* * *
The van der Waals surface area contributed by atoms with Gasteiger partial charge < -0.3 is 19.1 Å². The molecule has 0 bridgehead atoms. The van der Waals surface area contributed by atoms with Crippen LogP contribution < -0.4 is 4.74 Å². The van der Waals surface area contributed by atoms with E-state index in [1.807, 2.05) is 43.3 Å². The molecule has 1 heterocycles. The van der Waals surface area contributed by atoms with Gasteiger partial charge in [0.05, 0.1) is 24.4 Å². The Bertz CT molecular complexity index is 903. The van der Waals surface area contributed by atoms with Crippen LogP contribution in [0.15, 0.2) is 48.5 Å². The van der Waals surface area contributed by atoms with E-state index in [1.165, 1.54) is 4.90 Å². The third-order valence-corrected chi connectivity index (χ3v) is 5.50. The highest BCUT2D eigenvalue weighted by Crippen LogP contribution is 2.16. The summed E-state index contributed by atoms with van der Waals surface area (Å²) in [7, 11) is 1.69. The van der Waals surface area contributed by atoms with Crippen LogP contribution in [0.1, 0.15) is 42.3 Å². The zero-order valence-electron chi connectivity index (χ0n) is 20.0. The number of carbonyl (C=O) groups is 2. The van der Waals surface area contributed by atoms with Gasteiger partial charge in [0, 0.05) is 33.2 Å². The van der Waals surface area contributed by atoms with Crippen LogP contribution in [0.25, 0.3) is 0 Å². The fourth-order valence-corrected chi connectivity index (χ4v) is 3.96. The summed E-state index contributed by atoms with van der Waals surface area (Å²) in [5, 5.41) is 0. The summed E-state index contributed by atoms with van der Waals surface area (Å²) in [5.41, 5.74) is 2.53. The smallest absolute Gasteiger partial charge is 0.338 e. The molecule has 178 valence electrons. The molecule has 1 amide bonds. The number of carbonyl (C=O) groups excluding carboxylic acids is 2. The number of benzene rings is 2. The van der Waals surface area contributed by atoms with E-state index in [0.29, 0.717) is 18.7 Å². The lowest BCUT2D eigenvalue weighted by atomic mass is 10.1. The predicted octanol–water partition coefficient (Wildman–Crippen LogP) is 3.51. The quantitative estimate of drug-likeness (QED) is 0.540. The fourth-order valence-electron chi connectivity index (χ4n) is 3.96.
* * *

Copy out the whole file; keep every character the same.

The van der Waals surface area contributed by atoms with Gasteiger partial charge < -0.3 is 19.1 Å². The molecule has 0 bridgehead atoms. The van der Waals surface area contributed by atoms with Crippen LogP contribution < -0.4 is 4.74 Å². The van der Waals surface area contributed by atoms with E-state index in [1.807, 2.05) is 43.3 Å². The molecule has 1 heterocycles. The van der Waals surface area contributed by atoms with Gasteiger partial charge in [0.05, 0.1) is 24.4 Å². The Bertz CT molecular complexity index is 903. The van der Waals surface area contributed by atoms with Crippen LogP contribution in [0.15, 0.2) is 48.5 Å². The van der Waals surface area contributed by atoms with E-state index in [1.165, 1.54) is 4.90 Å². The third-order valence-corrected chi connectivity index (χ3v) is 5.50. The highest BCUT2D eigenvalue weighted by Crippen LogP contribution is 2.16. The summed E-state index contributed by atoms with van der Waals surface area (Å²) in [7, 11) is 1.69. The van der Waals surface area contributed by atoms with Crippen LogP contribution in [0.1, 0.15) is 42.3 Å². The zero-order valence-electron chi connectivity index (χ0n) is 20.0. The number of carbonyl (C=O) groups is 2. The van der Waals surface area contributed by atoms with Gasteiger partial charge in [0, 0.05) is 33.2 Å². The van der Waals surface area contributed by atoms with Crippen LogP contribution in [0.25, 0.3) is 0 Å². The fourth-order valence-corrected chi connectivity index (χ4v) is 3.96. The summed E-state index contributed by atoms with van der Waals surface area (Å²) in [5, 5.41) is 0. The summed E-state index contributed by atoms with van der Waals surface area (Å²) in [5.41, 5.74) is 2.53. The smallest absolute Gasteiger partial charge is 0.338 e. The molecule has 178 valence electrons. The molecule has 1 amide bonds. The number of carbonyl (C=O) groups excluding carboxylic acids is 2. The number of benzene rings is 2. The van der Waals surface area contributed by atoms with E-state index in [0.29, 0.717) is 18.7 Å². The lowest BCUT2D eigenvalue weighted by atomic mass is 10.1. The predicted octanol–water partition coefficient (Wildman–Crippen LogP) is 3.51. The quantitative estimate of drug-likeness (QED) is 0.540. The fourth-order valence-electron chi connectivity index (χ4n) is 3.96.